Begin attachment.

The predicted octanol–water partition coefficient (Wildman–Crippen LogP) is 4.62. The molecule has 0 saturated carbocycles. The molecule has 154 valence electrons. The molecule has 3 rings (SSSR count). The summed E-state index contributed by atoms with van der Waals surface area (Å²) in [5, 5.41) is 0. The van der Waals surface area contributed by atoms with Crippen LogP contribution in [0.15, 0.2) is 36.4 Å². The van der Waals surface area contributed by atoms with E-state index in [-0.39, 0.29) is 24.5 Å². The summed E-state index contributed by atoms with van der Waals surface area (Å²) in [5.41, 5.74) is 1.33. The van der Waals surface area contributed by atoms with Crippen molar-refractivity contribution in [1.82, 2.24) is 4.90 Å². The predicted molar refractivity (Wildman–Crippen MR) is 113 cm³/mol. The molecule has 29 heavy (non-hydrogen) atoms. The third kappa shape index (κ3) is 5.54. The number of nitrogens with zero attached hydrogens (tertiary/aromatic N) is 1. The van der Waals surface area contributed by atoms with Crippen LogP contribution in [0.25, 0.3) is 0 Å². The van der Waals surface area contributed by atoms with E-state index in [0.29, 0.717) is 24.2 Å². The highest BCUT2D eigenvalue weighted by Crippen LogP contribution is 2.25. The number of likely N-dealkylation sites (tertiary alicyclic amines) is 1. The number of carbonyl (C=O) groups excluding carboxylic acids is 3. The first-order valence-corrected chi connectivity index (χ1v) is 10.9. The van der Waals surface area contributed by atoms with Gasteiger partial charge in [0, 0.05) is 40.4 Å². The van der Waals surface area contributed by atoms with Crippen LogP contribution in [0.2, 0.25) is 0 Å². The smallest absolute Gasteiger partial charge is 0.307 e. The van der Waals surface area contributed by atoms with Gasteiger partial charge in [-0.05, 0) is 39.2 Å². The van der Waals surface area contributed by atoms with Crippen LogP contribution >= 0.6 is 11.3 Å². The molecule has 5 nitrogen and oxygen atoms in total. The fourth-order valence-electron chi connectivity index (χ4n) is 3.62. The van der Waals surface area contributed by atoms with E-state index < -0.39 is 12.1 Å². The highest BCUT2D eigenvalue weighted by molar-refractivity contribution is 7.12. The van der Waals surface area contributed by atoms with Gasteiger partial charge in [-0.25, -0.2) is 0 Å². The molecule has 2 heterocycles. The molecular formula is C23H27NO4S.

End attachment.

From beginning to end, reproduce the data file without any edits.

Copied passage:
The predicted octanol–water partition coefficient (Wildman–Crippen LogP) is 4.62. The molecule has 0 saturated carbocycles. The molecule has 154 valence electrons. The molecule has 3 rings (SSSR count). The summed E-state index contributed by atoms with van der Waals surface area (Å²) in [5, 5.41) is 0. The van der Waals surface area contributed by atoms with Crippen LogP contribution in [0.15, 0.2) is 36.4 Å². The van der Waals surface area contributed by atoms with E-state index in [-0.39, 0.29) is 24.5 Å². The summed E-state index contributed by atoms with van der Waals surface area (Å²) in [5.41, 5.74) is 1.33. The van der Waals surface area contributed by atoms with Crippen molar-refractivity contribution in [1.82, 2.24) is 4.90 Å². The predicted molar refractivity (Wildman–Crippen MR) is 113 cm³/mol. The molecule has 29 heavy (non-hydrogen) atoms. The third kappa shape index (κ3) is 5.54. The number of nitrogens with zero attached hydrogens (tertiary/aromatic N) is 1. The van der Waals surface area contributed by atoms with Crippen LogP contribution in [0.25, 0.3) is 0 Å². The van der Waals surface area contributed by atoms with E-state index in [0.29, 0.717) is 24.2 Å². The highest BCUT2D eigenvalue weighted by Crippen LogP contribution is 2.25. The number of likely N-dealkylation sites (tertiary alicyclic amines) is 1. The number of carbonyl (C=O) groups excluding carboxylic acids is 3. The first-order valence-corrected chi connectivity index (χ1v) is 10.9. The van der Waals surface area contributed by atoms with Gasteiger partial charge in [0, 0.05) is 40.4 Å². The van der Waals surface area contributed by atoms with Crippen LogP contribution in [0.2, 0.25) is 0 Å². The smallest absolute Gasteiger partial charge is 0.307 e. The van der Waals surface area contributed by atoms with Gasteiger partial charge in [-0.05, 0) is 39.2 Å². The van der Waals surface area contributed by atoms with Crippen LogP contribution >= 0.6 is 11.3 Å². The molecule has 5 nitrogen and oxygen atoms in total. The fourth-order valence-electron chi connectivity index (χ4n) is 3.62. The van der Waals surface area contributed by atoms with E-state index < -0.39 is 12.1 Å². The highest BCUT2D eigenvalue weighted by molar-refractivity contribution is 7.12. The van der Waals surface area contributed by atoms with Gasteiger partial charge in [-0.25, -0.2) is 0 Å². The molecule has 2 heterocycles. The molecular formula is C23H27NO4S.